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Endowment heterogeneity, incomplete information & institutional choice in public good experiments

Lawrence R. De Geest and David C. Kingsley

Journal of Behavioral and Experimental Economics (formerly The Journal of Socio-Economics), 2019, vol. 83, issue C

Abstract: We study centralized and decentralized enforcement in social dilemmas with income inequality and incomplete information. Subjects are randomly assigned different endowments and, across treatments, these endowments can either be observed or not. After gaining experience with peer punishment and a simple central authority, groups voted on their preferred enforcement institution. Under complete information (endowments observed), most groups voted for peer punishment. Under incomplete information (endowments unobserved), most groups voted for central authority, and results suggest this preference was largely driven by subjects with lower incomes. Since free-riding could not be targeted when incomes were not observed, subjects with larger incomes tended to under-contribute, encouraging groups to self-impose central authority.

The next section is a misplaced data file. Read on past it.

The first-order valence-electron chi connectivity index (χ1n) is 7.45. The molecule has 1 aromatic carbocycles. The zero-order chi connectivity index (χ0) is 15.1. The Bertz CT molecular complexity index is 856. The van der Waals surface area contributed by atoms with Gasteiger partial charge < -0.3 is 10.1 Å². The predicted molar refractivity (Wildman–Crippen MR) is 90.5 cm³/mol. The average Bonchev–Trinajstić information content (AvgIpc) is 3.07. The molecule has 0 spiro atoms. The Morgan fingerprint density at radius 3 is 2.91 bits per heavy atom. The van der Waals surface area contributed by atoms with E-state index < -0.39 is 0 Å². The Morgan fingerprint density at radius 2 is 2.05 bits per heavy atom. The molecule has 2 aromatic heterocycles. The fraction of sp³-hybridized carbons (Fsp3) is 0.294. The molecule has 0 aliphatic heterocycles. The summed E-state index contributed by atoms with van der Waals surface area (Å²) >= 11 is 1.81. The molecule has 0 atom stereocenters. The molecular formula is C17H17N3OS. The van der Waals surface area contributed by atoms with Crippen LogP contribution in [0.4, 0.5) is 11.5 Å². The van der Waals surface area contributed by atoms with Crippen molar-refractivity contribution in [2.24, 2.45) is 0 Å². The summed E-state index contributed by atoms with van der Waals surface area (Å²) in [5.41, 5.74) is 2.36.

Keywords: Public goods; Peer punishment; Central authority; Cooperation; Experiment; Institutions (search for similar items in EconPapers)
JEL-codes: C92 D02 H41 (search for similar items in EconPapers)
Date: 2019
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Persistent link: https://EconPapers.repec.org/RePEc:eee:soceco:v:83:y:2019:i:c:s2214804319300424

DOI: 10.1016/j.socec.2019.101478

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